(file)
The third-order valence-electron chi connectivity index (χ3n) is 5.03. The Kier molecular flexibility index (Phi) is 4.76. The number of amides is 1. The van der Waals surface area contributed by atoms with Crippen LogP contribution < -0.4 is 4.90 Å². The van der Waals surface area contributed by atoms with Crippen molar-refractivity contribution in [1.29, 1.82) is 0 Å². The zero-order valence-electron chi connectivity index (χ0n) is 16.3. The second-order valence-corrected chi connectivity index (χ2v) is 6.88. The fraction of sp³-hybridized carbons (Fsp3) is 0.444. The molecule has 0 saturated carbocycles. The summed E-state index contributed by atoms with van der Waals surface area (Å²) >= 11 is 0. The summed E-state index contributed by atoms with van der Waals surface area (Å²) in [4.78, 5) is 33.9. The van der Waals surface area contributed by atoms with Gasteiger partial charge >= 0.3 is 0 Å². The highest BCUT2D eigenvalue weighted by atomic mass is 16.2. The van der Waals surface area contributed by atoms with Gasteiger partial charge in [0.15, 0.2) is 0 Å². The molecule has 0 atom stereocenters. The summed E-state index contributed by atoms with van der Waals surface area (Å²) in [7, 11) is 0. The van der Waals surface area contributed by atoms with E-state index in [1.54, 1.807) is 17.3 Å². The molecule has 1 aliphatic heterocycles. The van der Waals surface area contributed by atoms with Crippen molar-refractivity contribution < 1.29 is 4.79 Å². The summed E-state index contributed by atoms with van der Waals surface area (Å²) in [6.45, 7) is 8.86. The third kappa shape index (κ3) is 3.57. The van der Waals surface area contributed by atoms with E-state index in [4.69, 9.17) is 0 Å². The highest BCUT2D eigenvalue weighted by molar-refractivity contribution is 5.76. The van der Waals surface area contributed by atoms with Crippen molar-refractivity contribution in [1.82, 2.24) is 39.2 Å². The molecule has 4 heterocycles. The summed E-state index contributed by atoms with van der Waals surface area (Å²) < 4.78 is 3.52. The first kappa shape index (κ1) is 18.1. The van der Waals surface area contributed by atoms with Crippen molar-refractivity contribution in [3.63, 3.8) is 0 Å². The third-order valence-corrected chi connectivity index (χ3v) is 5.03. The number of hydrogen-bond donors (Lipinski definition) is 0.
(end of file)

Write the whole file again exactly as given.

The third-order valence-electron chi connectivity index (χ3n) is 5.03. The Kier molecular flexibility index (Phi) is 4.76. The number of amides is 1. The van der Waals surface area contributed by atoms with Crippen LogP contribution < -0.4 is 4.90 Å². The van der Waals surface area contributed by atoms with Crippen molar-refractivity contribution in [1.29, 1.82) is 0 Å². The zero-order valence-electron chi connectivity index (χ0n) is 16.3. The second-order valence-corrected chi connectivity index (χ2v) is 6.88. The fraction of sp³-hybridized carbons (Fsp3) is 0.444. The molecule has 0 saturated carbocycles. The summed E-state index contributed by atoms with van der Waals surface area (Å²) >= 11 is 0. The summed E-state index contributed by atoms with van der Waals surface area (Å²) in [4.78, 5) is 33.9. The van der Waals surface area contributed by atoms with Gasteiger partial charge >= 0.3 is 0 Å². The highest BCUT2D eigenvalue weighted by atomic mass is 16.2. The van der Waals surface area contributed by atoms with Gasteiger partial charge in [0.15, 0.2) is 0 Å². The molecule has 0 atom stereocenters. The summed E-state index contributed by atoms with van der Waals surface area (Å²) in [7, 11) is 0. The van der Waals surface area contributed by atoms with E-state index in [1.54, 1.807) is 17.3 Å². The molecule has 1 aliphatic heterocycles. The van der Waals surface area contributed by atoms with Crippen molar-refractivity contribution < 1.29 is 4.79 Å². The summed E-state index contributed by atoms with van der Waals surface area (Å²) in [6.45, 7) is 8.86. The third kappa shape index (κ3) is 3.57. The van der Waals surface area contributed by atoms with E-state index in [4.69, 9.17) is 0 Å². The highest BCUT2D eigenvalue weighted by molar-refractivity contribution is 5.76. The van der Waals surface area contributed by atoms with Crippen molar-refractivity contribution in [1.82, 2.24) is 39.2 Å². The molecule has 4 heterocycles. The summed E-state index contributed by atoms with van der Waals surface area (Å²) < 4.78 is 3.52. The first kappa shape index (κ1) is 18.1. The van der Waals surface area contributed by atoms with Crippen molar-refractivity contribution in [3.63, 3.8) is 0 Å². The third-order valence-corrected chi connectivity index (χ3v) is 5.03. The number of hydrogen-bond donors (Lipinski definition) is 0.